The researchers write: "Though our findings suggest that the tax could bring considerable health and economic benefits, large and sustained declines in SSB consumption will likely require a combination of strategies including mass-media campaigns, healthy-food-consumption subsidies, nutritional labeling, and marketing restrictions, in addition to taxation.

"The Mexican government has implemented other initiatives that could enhance the effects of the tax, including school-based guidelines for serving healthy foods and beverages, mandatory front-of-package labeling, and regulations around marketing foods and beverages to children," they note.

And there are plans to allocate a portion of SSB tax revenue to schemes aimed at preventing and controlling diabetes, "as well as programs aimed at increasing access to drinkable water in schools and public spaces (including installation and maintenance of drinking water fountains) and decreasing undernutrition, which could magnify the health benefits," they conclude.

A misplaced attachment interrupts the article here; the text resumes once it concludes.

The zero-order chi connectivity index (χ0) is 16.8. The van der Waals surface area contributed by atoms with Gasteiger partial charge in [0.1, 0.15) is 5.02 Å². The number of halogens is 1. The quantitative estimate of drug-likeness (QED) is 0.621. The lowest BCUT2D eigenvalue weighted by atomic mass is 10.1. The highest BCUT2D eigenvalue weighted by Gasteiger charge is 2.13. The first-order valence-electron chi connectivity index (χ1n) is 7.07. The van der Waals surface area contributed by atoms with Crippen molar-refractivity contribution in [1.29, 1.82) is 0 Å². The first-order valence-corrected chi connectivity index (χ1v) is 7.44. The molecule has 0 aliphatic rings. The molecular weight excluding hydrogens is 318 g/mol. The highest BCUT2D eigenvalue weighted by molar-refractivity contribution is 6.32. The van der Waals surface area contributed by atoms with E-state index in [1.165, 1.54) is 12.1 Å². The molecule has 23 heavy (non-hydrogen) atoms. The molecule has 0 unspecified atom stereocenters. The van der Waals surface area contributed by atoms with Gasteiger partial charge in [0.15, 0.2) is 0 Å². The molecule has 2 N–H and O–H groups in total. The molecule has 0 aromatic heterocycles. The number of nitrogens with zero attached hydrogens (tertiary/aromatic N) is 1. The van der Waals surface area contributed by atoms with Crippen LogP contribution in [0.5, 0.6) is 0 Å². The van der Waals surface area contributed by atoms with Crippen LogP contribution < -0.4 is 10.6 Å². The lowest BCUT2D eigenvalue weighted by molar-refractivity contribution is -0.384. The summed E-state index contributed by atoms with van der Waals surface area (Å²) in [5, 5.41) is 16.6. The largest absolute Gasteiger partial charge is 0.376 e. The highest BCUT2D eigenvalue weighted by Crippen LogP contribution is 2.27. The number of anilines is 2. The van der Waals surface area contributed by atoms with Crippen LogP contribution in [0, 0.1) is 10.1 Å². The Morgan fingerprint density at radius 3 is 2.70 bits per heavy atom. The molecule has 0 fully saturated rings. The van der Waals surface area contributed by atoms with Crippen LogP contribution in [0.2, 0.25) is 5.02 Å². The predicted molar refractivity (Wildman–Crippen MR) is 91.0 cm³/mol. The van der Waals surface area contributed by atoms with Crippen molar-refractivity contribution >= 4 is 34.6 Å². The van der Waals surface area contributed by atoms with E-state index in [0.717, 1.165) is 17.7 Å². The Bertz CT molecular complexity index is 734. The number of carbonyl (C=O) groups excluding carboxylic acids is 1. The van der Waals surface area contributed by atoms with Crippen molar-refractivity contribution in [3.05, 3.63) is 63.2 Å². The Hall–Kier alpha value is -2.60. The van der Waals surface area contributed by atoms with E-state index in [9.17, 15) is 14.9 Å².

The research was supported by the Fogarty International Center of the National Institutes of Health and by a grant for collaborative projects from the University of California Institute for Mexico and the United States and the National Council of Science and Technology Mexico. The authors have reported no relevant financial relationships.

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PLoS Med. 2016;13:e1002158. Article